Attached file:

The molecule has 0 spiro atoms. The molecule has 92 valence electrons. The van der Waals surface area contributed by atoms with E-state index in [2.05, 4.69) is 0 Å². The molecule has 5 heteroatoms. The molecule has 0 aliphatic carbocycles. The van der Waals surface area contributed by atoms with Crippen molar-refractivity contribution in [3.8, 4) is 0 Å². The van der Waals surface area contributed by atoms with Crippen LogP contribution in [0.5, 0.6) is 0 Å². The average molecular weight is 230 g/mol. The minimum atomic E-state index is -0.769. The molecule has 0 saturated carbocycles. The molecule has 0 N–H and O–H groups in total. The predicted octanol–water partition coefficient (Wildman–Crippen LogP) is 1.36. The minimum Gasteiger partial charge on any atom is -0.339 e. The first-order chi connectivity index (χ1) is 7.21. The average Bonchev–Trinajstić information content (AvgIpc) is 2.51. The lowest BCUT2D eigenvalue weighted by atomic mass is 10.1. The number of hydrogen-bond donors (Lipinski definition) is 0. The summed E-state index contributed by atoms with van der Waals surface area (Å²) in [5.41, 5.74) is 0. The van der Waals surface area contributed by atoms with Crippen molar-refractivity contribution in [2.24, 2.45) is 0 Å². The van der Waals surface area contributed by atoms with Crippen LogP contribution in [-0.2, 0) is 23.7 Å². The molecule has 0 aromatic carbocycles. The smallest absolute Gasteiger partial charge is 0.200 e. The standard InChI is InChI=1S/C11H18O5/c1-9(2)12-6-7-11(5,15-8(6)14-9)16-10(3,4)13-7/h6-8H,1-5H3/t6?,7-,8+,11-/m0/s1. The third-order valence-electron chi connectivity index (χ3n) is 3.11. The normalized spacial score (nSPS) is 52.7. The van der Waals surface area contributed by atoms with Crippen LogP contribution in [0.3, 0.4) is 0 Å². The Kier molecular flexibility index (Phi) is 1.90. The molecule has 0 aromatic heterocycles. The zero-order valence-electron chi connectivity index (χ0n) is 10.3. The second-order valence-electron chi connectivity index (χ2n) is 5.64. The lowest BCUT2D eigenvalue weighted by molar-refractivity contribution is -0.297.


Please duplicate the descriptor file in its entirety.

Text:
The molecule has 0 spiro atoms. The molecule has 92 valence electrons. The van der Waals surface area contributed by atoms with E-state index in [2.05, 4.69) is 0 Å². The molecule has 5 heteroatoms. The molecule has 0 aliphatic carbocycles. The van der Waals surface area contributed by atoms with Crippen molar-refractivity contribution in [3.8, 4) is 0 Å². The van der Waals surface area contributed by atoms with Crippen LogP contribution in [0.5, 0.6) is 0 Å². The average molecular weight is 230 g/mol. The minimum atomic E-state index is -0.769. The molecule has 0 saturated carbocycles. The molecule has 0 N–H and O–H groups in total. The predicted octanol–water partition coefficient (Wildman–Crippen LogP) is 1.36. The minimum Gasteiger partial charge on any atom is -0.339 e. The first-order chi connectivity index (χ1) is 7.21. The average Bonchev–Trinajstić information content (AvgIpc) is 2.51. The lowest BCUT2D eigenvalue weighted by atomic mass is 10.1. The number of hydrogen-bond donors (Lipinski definition) is 0. The summed E-state index contributed by atoms with van der Waals surface area (Å²) in [5.41, 5.74) is 0. The van der Waals surface area contributed by atoms with Crippen molar-refractivity contribution in [2.24, 2.45) is 0 Å². The van der Waals surface area contributed by atoms with Crippen LogP contribution in [-0.2, 0) is 23.7 Å². The molecule has 0 aromatic carbocycles. The smallest absolute Gasteiger partial charge is 0.200 e. The standard InChI is InChI=1S/C11H18O5/c1-9(2)12-6-7-11(5,15-8(6)14-9)16-10(3,4)13-7/h6-8H,1-5H3/t6?,7-,8+,11-/m0/s1. The third-order valence-electron chi connectivity index (χ3n) is 3.11. The normalized spacial score (nSPS) is 52.7. The van der Waals surface area contributed by atoms with Crippen LogP contribution in [0.3, 0.4) is 0 Å². The Kier molecular flexibility index (Phi) is 1.90. The molecule has 0 aromatic heterocycles. The zero-order valence-electron chi connectivity index (χ0n) is 10.3. The second-order valence-electron chi connectivity index (χ2n) is 5.64. The lowest BCUT2D eigenvalue weighted by molar-refractivity contribution is -0.297.